Massachusetts governor signs major climate bill into law
Massachusetts’ governor has signed into law a major climate change bill meant to bring the state closer to its goal of net-zero greenhouse gas emissions by 2050
BOSTON (AP) — Massachusetts’ governor signed into law Thursday a major climate change bill that’s meant to bring the state closer to its goal of net-zero greenhouse gas emissions by 2050.
The bill signed by Republican Gov. Charlie Baker encourages the development of offshore wind and solar energy and gives some local authority to limiting the use of fossil fuels in building projects.
It would also increase to $3,500 the rebate for purchasing and leasing certain zero-emission passenger vehicles, offer an additional $1,000 to purchasers trading in a gas-powered vehicle and mandate that all new vehicle sales be zero emission starting in 2035.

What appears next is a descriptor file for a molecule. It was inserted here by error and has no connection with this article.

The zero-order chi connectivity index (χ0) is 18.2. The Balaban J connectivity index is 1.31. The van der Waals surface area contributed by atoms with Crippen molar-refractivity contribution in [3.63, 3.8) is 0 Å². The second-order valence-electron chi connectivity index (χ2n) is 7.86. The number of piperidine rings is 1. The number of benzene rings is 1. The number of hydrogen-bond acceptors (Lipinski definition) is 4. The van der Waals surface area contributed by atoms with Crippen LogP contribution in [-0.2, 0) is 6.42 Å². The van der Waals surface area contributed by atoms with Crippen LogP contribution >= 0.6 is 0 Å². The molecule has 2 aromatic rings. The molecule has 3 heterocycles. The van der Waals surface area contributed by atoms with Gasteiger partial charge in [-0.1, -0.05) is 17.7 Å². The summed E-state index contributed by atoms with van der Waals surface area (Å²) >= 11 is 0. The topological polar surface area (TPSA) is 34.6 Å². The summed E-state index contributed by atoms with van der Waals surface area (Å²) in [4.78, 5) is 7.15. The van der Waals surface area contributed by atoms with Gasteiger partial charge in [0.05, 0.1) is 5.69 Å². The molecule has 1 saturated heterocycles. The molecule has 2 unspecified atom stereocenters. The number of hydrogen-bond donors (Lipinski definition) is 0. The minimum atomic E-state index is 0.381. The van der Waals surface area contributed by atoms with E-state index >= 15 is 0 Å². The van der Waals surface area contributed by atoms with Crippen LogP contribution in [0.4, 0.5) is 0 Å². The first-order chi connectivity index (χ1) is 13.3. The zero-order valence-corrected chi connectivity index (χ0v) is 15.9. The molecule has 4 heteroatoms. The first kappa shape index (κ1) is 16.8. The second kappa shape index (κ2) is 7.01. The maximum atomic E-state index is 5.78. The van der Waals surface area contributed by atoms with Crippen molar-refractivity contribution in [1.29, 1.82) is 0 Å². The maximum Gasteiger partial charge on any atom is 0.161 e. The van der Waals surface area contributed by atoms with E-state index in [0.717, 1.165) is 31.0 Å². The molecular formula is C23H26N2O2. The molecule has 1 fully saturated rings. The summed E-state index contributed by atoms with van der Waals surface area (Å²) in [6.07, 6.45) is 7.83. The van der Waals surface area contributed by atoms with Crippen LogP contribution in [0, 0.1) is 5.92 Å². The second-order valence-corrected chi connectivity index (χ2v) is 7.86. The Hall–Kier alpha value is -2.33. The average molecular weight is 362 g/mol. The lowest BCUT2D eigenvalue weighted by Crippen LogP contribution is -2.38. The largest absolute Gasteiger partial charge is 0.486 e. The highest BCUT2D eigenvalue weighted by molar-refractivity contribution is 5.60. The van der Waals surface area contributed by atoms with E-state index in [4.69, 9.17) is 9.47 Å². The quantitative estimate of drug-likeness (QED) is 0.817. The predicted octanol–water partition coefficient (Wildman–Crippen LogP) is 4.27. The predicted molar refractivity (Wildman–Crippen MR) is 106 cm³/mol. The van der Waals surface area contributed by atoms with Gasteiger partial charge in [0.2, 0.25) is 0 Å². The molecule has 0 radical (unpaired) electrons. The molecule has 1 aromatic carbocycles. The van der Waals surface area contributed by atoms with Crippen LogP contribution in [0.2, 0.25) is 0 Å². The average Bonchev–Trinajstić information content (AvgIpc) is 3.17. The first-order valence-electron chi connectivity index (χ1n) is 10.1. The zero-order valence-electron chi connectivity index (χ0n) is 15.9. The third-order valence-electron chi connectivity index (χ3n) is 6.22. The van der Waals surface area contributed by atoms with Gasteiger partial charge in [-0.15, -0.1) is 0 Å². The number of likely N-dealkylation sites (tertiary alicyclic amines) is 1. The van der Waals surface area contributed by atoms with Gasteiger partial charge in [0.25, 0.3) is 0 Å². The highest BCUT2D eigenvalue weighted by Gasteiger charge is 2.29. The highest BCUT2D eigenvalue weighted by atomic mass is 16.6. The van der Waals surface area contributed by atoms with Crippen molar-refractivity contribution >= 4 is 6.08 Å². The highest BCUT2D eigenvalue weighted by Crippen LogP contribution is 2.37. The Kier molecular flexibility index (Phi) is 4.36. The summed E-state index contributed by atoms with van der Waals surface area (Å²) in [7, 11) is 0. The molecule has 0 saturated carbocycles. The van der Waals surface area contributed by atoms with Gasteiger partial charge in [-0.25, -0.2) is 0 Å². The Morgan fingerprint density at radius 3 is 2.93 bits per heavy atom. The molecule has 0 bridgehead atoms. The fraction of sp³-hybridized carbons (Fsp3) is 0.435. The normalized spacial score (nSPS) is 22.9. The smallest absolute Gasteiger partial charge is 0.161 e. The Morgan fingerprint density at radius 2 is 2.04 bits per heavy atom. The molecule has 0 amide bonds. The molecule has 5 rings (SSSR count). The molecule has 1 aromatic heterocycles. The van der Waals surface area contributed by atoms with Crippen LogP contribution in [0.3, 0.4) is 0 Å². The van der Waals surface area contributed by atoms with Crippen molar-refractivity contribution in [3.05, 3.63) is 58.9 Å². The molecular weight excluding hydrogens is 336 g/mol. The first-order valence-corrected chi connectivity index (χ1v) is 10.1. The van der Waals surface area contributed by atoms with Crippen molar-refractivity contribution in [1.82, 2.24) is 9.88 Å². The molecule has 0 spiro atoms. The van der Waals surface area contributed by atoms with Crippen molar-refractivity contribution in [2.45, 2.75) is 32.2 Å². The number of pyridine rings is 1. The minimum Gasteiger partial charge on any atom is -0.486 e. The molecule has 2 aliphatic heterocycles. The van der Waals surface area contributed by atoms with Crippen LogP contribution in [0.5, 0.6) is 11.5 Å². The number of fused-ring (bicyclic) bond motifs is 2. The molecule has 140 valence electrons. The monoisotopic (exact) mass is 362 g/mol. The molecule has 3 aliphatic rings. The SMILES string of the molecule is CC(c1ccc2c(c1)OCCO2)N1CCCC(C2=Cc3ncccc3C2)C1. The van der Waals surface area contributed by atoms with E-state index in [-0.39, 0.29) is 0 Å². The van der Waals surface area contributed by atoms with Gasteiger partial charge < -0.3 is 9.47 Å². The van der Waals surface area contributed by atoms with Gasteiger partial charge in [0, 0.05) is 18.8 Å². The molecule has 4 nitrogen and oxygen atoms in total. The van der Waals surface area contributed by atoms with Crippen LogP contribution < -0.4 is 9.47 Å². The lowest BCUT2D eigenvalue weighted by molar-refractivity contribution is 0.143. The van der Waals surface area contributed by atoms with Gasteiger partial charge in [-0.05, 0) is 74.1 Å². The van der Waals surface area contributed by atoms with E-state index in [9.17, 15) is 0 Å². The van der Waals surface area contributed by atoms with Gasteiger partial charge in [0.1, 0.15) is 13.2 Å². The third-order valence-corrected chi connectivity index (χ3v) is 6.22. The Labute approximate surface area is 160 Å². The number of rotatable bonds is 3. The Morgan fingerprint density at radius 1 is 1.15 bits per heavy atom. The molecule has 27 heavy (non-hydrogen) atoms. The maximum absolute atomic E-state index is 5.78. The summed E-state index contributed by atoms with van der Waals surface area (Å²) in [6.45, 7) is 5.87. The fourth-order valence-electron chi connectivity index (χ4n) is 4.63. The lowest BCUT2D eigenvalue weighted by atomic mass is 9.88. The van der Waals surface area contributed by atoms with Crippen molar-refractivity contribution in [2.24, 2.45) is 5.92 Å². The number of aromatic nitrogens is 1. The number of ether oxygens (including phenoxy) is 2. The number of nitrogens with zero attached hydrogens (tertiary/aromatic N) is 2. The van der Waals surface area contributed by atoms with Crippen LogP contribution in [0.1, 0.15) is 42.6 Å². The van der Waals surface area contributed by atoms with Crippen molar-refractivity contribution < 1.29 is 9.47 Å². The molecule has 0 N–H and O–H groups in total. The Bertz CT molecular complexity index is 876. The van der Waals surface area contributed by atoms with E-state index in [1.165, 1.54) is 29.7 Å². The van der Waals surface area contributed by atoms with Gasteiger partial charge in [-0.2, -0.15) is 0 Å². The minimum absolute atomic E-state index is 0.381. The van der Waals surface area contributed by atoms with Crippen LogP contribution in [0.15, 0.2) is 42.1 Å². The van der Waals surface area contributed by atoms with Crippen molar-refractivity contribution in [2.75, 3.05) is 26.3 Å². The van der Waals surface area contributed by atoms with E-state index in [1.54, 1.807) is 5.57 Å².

The Massachusetts Bay Transportation Authority's entire transit fleet must also transition to zero emission by 2040.
The bill would additionally let farmland be used for solar panels so long as they don’t impede agricultural or horticultural uses.
It also allows 10 cities and towns to require all-electric, fossil fuel-free new construction, with the exception of life sciences labs and health care facilities.
The Union of Concerned Scientists was among the advocacy groups cheering the bill signing.
The Cambridge-based group said in a statement it will “spur more development of responsible clean energy” and help the state move away from fossil fuels.